RIO DE JANEIRO (AP) — Police arrested a businessman who was once Brazil’s richest man on corruption charges on Monday, as a string of newly approved plea bargains threatened to draw more top politicians and executives into a massive graft probe.
Federal police said Eike Batista was taken into custody when he landed in Rio de Janeiro on a flight from New York, four days after authorities found him missing from his home here. Images on television later showed the former tycoon arriving at the jail where he will be held while the allegations against him are investigated.
Batista, who is famous for having amassed and then lost a multibillion-dollar fortune, is accused of paying bribes to former Rio de Janeiro state Gov. Sergio Cabral, apparently to gain advantage in landing government contracts.
His arrest is part of an investigation into the laundering and hiding of about $100 million in foreign bank accounts. Prosecutors allege that nearly $80 million of that belonged to Cabral, who is facing several corruption charges and was jailed last year.
Batista told Brazilian TV he was returning “to help clean things up.” He declined to comment on the charges.
Meanwhile, plea bargains in separate cases threaten to implicate other key business and political leaders in the biggest corruption probe in Brazil’s history, an investigation that has already shaken the nation’s power structure.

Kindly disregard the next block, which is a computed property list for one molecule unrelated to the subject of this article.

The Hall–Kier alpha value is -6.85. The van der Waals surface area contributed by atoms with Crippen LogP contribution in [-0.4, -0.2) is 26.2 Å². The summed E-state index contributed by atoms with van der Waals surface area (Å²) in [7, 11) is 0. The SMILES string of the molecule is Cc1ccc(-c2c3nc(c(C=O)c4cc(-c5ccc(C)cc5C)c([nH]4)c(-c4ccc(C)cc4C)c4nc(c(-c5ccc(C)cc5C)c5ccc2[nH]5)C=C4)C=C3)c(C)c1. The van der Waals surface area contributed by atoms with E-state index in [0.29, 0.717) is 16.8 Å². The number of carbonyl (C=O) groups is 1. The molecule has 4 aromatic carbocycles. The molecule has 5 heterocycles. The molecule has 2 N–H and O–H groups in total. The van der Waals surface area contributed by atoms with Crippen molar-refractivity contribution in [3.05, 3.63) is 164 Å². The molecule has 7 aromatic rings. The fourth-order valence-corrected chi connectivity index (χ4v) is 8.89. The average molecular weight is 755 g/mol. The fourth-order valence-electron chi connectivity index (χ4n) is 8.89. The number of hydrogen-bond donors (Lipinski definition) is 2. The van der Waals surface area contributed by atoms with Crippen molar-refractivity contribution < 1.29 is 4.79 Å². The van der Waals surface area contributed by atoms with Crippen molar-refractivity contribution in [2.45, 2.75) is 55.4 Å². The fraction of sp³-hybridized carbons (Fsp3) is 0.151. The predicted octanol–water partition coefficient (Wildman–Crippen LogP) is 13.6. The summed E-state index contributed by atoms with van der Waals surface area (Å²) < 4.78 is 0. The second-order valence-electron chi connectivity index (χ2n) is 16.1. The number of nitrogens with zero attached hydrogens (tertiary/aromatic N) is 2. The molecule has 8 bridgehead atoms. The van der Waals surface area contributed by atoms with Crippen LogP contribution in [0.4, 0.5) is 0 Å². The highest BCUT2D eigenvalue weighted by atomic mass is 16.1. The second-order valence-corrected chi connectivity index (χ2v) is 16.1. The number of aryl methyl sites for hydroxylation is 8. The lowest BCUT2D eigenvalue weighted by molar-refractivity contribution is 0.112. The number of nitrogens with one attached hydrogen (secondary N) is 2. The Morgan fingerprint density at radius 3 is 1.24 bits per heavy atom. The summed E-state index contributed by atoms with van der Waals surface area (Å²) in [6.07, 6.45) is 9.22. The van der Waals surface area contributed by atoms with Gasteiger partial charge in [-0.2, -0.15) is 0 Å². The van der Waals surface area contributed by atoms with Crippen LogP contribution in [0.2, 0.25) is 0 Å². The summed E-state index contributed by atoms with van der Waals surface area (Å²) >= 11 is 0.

Supreme Court president Carmen Lucia on Monday validated 77 plea bargains with officials from the Odebrecht construction company, which was one of the main players in a kickback scheme centered on the state’s Petrobras oil company.
The public prosecutor’s office will now review the deals and decide which allegations to investigate. The details are supposed to remain secret for the time being.
Prosecutors say that inflated contracts at Petrobras and other state companies yielded more than $2 billion in bribes over a decade. That investigation has spawned dozens of others, like the one in Rio that implicated Batista, and revealed a level of corruption in Brazil that has shocked even the most cynical. It has ensnared dozens of politicians and executives, many of them implicated by information learned in plea bargains.
One of the most anticipated deals accuses President Michel Temer of seeking and accepting illegal campaign financing, according to testimony obtained by The Associated Press. Temer denies wrongdoing.
If the allegations are confirmed by Brazil’ top electoral court, the president would be removed and Congress would pick a successor.
Associated Press writer Sarah DiLorenzo in Sao Paulo contributed to this report.
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